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FCC Bandwidth Forum

January 23, 1997
 

Introductory Remarks

Lee Bauman, Vice President - Local Competition

Pacific Bell


 

My remarks today focus on regulation and pricing and the impact of current regulation on incentives to invest and innovate. These are subjects that are near and dear to the hearts of the incumbent LECs especially as we venture forward into the brave new world of competition and deregulation.
 

As I talk about regulation and pricing, I would like you to keep the following scenario in mind:

If you were given the choice of keeping a service that is essentially free or switching to a better, faster and more efficient service that you will have to pay more for, what would you choose to do?

This is the dilemma we face given the current ESP access charge exemption. The problem is made worse by the below-cost pricing of our residential basic exchange services. Our customers in California pay only $14.75 per month for basic service which includes the Subscriber Line Charge (SLC) and unlimited local calling. An Internet access provider pays $15.05 per month (SLC included) for measured business lines or $15.65 a month (SLC included) for Centrex lines -- both of which are used to terminate calls only. In other words, no usage charges from Pacific Bell since business lines only measure and charge for originating usage.

While some may have thought that the ESP exemption was an appropriate policy approach to encourage the growth of an infant industry, it has now become a critical roadblock to the development of new, more efficient products for the rapidly growing Internet market. ESPs, including Internet access providers have responded to the false price signal created by the ESP exemption by using the switched circuit network in an inefficient manner. To no ones surprise, end-users are responding in the same manner.

Our technologists and product development folks are working hard to come up with alternative arrangements that are acceptable to customers in terms of speed, flexibility and price. You can imagine the tough time were having given the scenario I asked you to keep in mind. While we may find faster and better alternatives, from a pricing standpoint, we cant compete with something that customers and competitors are used to having almost for free.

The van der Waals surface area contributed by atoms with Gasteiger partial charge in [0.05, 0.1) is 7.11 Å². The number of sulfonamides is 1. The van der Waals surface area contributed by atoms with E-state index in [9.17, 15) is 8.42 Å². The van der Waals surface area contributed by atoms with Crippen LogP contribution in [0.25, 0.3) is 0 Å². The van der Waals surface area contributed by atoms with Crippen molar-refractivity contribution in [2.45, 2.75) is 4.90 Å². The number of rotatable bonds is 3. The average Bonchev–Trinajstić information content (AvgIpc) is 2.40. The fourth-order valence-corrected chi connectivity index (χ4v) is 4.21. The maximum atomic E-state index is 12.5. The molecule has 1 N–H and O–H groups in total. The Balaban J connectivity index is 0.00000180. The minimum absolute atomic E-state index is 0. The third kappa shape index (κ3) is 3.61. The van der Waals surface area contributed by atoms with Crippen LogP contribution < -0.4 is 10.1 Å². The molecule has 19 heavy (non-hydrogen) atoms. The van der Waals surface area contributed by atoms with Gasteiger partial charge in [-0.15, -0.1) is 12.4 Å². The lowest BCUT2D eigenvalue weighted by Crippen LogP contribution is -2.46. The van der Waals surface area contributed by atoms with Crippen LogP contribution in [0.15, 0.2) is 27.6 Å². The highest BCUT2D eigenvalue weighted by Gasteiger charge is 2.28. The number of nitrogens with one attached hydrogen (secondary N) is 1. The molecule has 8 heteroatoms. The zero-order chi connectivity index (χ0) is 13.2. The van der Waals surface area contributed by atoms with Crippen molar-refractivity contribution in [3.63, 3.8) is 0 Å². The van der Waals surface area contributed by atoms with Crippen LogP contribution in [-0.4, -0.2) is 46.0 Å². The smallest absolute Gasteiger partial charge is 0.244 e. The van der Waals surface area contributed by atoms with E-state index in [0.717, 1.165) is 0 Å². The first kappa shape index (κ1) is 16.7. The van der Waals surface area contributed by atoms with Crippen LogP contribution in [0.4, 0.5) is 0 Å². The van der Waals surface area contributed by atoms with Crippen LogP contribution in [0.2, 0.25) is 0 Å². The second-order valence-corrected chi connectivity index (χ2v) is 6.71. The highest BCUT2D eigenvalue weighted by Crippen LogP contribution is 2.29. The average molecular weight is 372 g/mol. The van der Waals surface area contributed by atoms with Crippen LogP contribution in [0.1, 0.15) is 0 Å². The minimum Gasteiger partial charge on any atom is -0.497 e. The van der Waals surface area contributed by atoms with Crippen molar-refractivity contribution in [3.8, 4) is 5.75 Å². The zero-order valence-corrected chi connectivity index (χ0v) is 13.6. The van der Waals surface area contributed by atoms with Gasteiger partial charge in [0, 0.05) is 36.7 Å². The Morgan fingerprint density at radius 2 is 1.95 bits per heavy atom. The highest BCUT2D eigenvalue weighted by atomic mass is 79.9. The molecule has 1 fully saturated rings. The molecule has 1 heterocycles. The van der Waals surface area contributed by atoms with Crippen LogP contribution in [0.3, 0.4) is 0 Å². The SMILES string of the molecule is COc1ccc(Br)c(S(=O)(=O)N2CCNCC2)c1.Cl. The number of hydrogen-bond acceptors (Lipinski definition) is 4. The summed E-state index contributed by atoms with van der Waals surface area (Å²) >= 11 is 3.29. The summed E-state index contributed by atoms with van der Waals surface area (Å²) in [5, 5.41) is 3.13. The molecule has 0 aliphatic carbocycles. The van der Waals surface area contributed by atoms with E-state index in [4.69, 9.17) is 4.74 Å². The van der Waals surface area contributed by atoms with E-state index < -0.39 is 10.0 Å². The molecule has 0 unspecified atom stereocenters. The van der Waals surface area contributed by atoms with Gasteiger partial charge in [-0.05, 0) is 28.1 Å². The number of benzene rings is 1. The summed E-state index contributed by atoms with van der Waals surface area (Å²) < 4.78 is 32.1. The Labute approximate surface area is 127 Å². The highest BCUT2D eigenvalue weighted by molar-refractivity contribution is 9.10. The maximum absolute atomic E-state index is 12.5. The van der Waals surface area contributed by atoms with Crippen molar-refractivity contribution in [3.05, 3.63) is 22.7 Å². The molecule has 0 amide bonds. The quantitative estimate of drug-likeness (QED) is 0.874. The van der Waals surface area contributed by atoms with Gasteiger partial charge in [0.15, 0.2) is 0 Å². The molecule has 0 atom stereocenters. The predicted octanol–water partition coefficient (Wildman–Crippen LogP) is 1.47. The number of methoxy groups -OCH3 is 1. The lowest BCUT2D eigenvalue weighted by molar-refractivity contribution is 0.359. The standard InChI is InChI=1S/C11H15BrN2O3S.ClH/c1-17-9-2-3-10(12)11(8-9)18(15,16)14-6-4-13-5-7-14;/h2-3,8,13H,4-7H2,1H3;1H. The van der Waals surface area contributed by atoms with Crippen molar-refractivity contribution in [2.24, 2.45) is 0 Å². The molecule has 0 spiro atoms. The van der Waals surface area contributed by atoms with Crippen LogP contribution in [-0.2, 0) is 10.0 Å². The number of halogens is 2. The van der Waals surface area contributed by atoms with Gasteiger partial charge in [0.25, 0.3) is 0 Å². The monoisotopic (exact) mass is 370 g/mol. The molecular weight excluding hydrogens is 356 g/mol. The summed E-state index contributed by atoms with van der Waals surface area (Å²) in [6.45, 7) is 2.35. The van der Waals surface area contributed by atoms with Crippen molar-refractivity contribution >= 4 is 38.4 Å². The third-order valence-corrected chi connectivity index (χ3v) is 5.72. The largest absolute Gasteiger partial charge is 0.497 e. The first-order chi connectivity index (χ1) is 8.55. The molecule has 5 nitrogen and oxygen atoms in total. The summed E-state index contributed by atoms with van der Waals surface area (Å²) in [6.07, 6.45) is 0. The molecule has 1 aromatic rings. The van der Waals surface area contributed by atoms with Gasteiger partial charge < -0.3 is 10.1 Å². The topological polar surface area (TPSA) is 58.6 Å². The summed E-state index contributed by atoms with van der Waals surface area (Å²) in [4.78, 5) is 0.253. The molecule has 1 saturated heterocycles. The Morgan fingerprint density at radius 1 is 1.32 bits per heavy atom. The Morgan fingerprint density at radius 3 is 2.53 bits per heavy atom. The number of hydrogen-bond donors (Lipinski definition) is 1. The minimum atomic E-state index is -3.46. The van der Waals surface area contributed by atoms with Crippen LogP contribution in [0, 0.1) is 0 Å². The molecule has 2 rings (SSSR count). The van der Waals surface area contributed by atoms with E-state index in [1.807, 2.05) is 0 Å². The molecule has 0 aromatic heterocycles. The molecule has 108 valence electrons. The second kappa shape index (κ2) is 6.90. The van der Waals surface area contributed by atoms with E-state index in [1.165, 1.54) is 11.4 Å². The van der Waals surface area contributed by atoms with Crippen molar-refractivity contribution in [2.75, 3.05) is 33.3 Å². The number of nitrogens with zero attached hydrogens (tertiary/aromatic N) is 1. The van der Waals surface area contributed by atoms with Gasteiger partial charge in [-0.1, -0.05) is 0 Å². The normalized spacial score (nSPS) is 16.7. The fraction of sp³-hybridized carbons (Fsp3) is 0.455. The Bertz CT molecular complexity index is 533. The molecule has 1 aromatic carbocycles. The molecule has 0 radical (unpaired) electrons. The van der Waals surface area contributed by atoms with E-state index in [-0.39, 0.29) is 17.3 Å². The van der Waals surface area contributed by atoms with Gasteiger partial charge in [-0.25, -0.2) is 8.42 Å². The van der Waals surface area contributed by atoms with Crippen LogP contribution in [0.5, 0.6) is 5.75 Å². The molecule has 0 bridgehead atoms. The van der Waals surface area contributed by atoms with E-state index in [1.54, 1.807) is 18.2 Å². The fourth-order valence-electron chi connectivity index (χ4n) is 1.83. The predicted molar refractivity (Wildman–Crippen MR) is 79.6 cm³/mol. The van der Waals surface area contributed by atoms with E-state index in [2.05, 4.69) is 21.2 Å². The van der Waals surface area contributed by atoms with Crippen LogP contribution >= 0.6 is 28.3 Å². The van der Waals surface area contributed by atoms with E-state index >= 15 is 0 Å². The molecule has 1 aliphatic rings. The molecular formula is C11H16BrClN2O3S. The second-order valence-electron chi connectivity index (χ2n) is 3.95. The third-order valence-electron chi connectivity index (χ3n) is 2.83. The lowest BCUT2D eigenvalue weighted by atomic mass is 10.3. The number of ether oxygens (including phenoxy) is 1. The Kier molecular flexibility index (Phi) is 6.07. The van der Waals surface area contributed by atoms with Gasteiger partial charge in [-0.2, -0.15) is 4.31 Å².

Now Id like to broaden the context and talk about the current regulatory framework for incumbent LECs. The Telecommunications Act of 1996 envisions that competition and deregulation would supplant the regulated monopoly model for the telecommunications industry. But, recent actions of regulators to implement the Act show clear signs that the old regulated monopoly model will continue to prevail in the new competitive environment -- at least for the incumbent LECs.
 

If we extend current regulation into the new environment, we will be discouraging investment and innovation because there will be no competition on a facilities basis. Let me explain why.

First, competitors will not invest where they cannot make a reasonable return. Regulation has kept the price of certain services artificially low through mandated price averaging and price caps. New entrants will not enter markets on a facilities basis if the price of the incumbents service is below cost.

Second, the incumbent LECs prices in the new competitive environment will always be the lower of regulated prices or competitive prices. That is, regulation will keep some prices artificially low while competition will drive inflated prices down. The company caught in this imbalance is in jeopardy and has no incentive to keep investing in its network.

Third, regulation requires the incumbent LECs to unbundle their networks (beyond what we think is essential) and to price the unbundled network elements at cost. In addition, LEC retail services must be made available for resale at discounts from prices that are already below cost (e.g., basic residential services). Given these favorable conditions, there is no incentive for competitors to invest in their own facilities because every customer is financially attractive to serve with minimal or no investment required.

What can we do to encourage investment and innovation? First, we should let the market decide whether the new environment will be a one, two, or three wire world or a wireless world. Today, regulation assumes that "the information superhighway" will be a one-wire world and the full force of regulation is being brought to bear on that single wire. Second, we should resolve existing price/cost distortions in ways that encourage investment by the incumbent LECs and by new competitors. And finally, we should allow the market to determine the winners and losers. Let us build a world on the assumption of competition rather than a one-wire world that assumes no competition.
 

Let me conclude with a quote from Chairman Hundt, who said back in 1994 that "[c]ompetition makes the most of every opportunity. Given a fair opportunity for a fair return, private resources will leap at the opportunity to build the modern communications network in all markets".(1) We agree.

1. 1 Wertheim Schroder/Variety Media Conference - April 12, 1994.

 

Updated: 
Saturday, November 15, 2008